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I have to admit that keeping up with social media is harder than Keeping Up With the Kardashians. I barely have time to finish my day job during the day let alone come up with witty tweets and conversational topics on Facebook. But oh how I try!

This week I got feedback from two different people on my social media efforts. On the + side, my personal tweets are looking A-okay and so is my professional efforts on FB. I have to thank author and teacher IJ Schecter for providing the feedback for my personal social media accounts. This is the part that made me =) :

“Your short, snappy bits work great as tweets because they’re thoughtful, provocative, optimistic and very real, in contrast to a lot of the empty or aimless prattle that one finds on Twitter.”

But I still got tons of things to improve on. And ack it’s a little overwhelming. On some days, I want to just tune it all out, erase my accounts and live in la-la-land where I used to before I announced who I was in the internet.

Why I Won’t Quit

But I won’t. Mainly because of all the unexpected good that’s come out of my efforts. A friend once told me, “I just don’t get Twitter.” I told her I understood. From the outside looking in, all it is a stream of unconscious thoughts and marketing links from cyberspace and who has the time to filter through all of that?

I certainly don’t. But from the very beginning when I self-consciously began tweeting, I connected with people on what felt like a very real level. I met other writers (even one in person) and a few were able to connect with on a weekly, sometimes daily basis. That connection was vital to my career. It’s what kept me going. In fact, back then it was a lot easier to maintain my accounts. I had less work to do. And had a lot less people I was following. The messages were clear, honest and content worthy.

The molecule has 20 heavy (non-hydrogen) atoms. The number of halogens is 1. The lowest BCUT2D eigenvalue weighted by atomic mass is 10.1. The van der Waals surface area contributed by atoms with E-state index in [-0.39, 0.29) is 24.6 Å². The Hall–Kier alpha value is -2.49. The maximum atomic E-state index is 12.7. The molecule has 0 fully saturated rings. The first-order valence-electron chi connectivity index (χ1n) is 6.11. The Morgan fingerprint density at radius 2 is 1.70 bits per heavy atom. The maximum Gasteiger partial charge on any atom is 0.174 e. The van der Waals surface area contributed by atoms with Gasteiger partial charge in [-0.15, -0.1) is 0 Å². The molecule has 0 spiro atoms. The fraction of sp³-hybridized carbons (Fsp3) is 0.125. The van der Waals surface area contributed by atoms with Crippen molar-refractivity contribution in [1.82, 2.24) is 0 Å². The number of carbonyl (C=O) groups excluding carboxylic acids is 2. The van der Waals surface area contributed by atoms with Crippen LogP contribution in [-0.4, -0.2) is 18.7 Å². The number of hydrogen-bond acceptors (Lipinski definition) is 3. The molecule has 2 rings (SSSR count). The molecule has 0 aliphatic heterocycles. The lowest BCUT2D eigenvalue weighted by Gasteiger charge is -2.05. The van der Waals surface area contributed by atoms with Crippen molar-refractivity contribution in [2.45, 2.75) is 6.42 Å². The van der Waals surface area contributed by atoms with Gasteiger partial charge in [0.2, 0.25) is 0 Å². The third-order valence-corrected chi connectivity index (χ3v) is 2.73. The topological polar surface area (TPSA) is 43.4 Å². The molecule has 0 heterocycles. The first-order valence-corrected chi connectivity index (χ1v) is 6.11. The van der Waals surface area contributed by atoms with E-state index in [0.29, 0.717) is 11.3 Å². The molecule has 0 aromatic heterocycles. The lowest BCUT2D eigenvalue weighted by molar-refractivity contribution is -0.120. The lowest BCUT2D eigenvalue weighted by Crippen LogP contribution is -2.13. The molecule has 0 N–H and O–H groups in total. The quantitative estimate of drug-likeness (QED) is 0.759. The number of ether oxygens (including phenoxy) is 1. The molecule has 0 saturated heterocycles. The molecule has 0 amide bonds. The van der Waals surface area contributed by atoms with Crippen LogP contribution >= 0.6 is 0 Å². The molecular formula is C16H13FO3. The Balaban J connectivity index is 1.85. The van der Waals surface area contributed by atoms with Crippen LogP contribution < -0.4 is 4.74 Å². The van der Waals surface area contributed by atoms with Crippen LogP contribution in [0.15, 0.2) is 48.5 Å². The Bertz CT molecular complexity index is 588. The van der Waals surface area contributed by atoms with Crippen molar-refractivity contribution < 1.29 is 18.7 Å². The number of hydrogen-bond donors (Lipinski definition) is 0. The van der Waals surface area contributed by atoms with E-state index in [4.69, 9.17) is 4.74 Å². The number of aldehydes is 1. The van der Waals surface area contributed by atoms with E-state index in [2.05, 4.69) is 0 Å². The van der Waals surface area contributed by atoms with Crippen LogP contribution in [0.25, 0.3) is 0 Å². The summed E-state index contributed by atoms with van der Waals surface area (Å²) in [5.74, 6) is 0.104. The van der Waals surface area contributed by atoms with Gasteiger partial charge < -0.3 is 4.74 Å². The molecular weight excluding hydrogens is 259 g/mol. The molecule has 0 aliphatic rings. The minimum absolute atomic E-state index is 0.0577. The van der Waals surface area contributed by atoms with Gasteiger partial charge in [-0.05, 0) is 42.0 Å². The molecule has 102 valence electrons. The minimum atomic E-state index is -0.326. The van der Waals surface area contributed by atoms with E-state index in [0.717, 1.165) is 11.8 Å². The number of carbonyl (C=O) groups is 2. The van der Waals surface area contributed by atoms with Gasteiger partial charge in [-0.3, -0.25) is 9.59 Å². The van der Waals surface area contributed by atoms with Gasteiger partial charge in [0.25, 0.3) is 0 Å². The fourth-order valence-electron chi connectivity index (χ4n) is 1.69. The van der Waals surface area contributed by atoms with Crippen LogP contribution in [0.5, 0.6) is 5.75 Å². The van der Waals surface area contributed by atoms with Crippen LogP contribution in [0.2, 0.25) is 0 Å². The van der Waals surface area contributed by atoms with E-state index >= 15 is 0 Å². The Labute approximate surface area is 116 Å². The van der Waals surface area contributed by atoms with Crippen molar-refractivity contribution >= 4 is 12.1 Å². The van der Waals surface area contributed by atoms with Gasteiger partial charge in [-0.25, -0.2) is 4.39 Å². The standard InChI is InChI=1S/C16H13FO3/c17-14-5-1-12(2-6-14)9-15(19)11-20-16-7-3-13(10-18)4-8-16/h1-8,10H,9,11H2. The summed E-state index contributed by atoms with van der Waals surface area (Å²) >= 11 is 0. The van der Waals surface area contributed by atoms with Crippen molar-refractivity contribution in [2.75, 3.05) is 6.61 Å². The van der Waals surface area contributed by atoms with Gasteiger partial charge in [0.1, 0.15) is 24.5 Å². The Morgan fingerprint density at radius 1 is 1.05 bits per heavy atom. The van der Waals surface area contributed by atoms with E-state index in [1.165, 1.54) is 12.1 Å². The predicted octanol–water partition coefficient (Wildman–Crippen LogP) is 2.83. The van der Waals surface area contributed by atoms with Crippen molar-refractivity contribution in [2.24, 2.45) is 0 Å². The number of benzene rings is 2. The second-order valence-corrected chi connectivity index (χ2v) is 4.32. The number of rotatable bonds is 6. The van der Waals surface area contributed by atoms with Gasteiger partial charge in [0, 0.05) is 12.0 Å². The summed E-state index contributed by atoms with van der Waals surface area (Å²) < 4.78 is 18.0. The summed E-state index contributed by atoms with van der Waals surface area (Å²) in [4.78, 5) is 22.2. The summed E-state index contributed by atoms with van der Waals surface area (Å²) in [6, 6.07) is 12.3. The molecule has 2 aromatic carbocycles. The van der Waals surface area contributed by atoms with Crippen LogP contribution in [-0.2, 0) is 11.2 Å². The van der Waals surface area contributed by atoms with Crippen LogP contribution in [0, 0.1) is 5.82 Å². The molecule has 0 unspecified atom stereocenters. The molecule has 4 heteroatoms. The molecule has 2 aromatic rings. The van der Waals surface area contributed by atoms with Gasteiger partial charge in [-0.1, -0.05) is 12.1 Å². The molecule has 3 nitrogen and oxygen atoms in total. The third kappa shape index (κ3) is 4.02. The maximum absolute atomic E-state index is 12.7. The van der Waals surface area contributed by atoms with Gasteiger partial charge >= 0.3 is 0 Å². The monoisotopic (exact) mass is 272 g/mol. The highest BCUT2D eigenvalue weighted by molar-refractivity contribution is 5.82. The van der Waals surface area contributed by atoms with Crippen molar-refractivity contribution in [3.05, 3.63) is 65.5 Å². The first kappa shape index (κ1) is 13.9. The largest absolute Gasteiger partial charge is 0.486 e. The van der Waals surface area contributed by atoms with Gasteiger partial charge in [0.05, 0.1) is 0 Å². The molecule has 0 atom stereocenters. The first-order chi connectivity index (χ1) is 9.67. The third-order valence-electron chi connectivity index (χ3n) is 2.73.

Today, it’s a lot harder. But it’s still worth it. Just a few weeks ago, a blogger started following me on Twitter. I clicked on her blog and was instantly enamored. I read her whole blog, a year’s worth of entries in a few weeks. After that I contacted her and was pleasantly surprised. She was a genuinely kind, helpful and as sweet as she was on her blog. Since then, she’s e-introduced me to a friend to provide even more help and support.

I honestly can’t believe that I’ve gotten that kind of response from a computer program. But I guess that’s what life today is about. Instead of meeting at a coffee shop, at a book club or at the grocery store, we’re finding ways to connect the internet.

I may not be able to keep up with social media the way I’d like to, but it’s a work-in-progress and one I feel is well-worth the effort.

What do you think?

Would you give social media sites a thumbs up or thumbs down?

The Key to Long Lasting Online Relationships? Adding Your Personal Touch

{flickr photo by: rent-a-moose}

Last week, I wrote two blog posts for the site I work for and it surprisingly did well. My article on 10 Tips for Healthy Living received 105 tweets and 88 Facebook likes. I also wrote a guest post for business writer Cathy Miller that got 21 comments. I wrote 5 Steps to Transform Your Life for Feelgooder.com, a Darren Rowse creation and it too received a lot of attention. I’ve been thinking about these articles and the ones I see online and I figured something out in the process. Here’s the secret I’ve discovered to permanent, long-lasting relationships.

Human beings desire connection.

Lots of blogs get popular quick because they offer relevant, important information.